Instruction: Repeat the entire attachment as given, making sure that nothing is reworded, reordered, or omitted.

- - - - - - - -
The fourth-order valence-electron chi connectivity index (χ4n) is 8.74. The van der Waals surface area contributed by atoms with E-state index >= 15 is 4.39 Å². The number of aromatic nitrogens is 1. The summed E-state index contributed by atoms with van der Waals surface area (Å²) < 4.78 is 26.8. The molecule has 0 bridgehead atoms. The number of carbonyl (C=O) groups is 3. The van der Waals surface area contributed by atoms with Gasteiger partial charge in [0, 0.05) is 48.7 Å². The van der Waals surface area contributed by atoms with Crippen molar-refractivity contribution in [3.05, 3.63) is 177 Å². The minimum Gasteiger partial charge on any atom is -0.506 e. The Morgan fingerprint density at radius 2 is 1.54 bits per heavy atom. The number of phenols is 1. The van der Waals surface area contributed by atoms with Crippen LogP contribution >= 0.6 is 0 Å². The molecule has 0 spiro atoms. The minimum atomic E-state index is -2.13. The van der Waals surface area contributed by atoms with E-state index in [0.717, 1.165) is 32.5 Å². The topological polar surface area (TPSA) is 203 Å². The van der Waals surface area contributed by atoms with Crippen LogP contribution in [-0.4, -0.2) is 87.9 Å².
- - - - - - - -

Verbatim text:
The fourth-order valence-electron chi connectivity index (χ4n) is 8.74. The van der Waals surface area contributed by atoms with E-state index >= 15 is 4.39 Å². The number of aromatic nitrogens is 1. The summed E-state index contributed by atoms with van der Waals surface area (Å²) < 4.78 is 26.8. The molecule has 0 bridgehead atoms. The number of carbonyl (C=O) groups is 3. The van der Waals surface area contributed by atoms with Gasteiger partial charge in [0, 0.05) is 48.7 Å². The van der Waals surface area contributed by atoms with Crippen molar-refractivity contribution in [3.05, 3.63) is 177 Å². The minimum Gasteiger partial charge on any atom is -0.506 e. The Morgan fingerprint density at radius 2 is 1.54 bits per heavy atom. The number of phenols is 1. The van der Waals surface area contributed by atoms with Crippen LogP contribution >= 0.6 is 0 Å². The molecule has 0 spiro atoms. The minimum atomic E-state index is -2.13. The van der Waals surface area contributed by atoms with E-state index in [0.717, 1.165) is 32.5 Å². The topological polar surface area (TPSA) is 203 Å². The van der Waals surface area contributed by atoms with Crippen LogP contribution in [-0.4, -0.2) is 87.9 Å².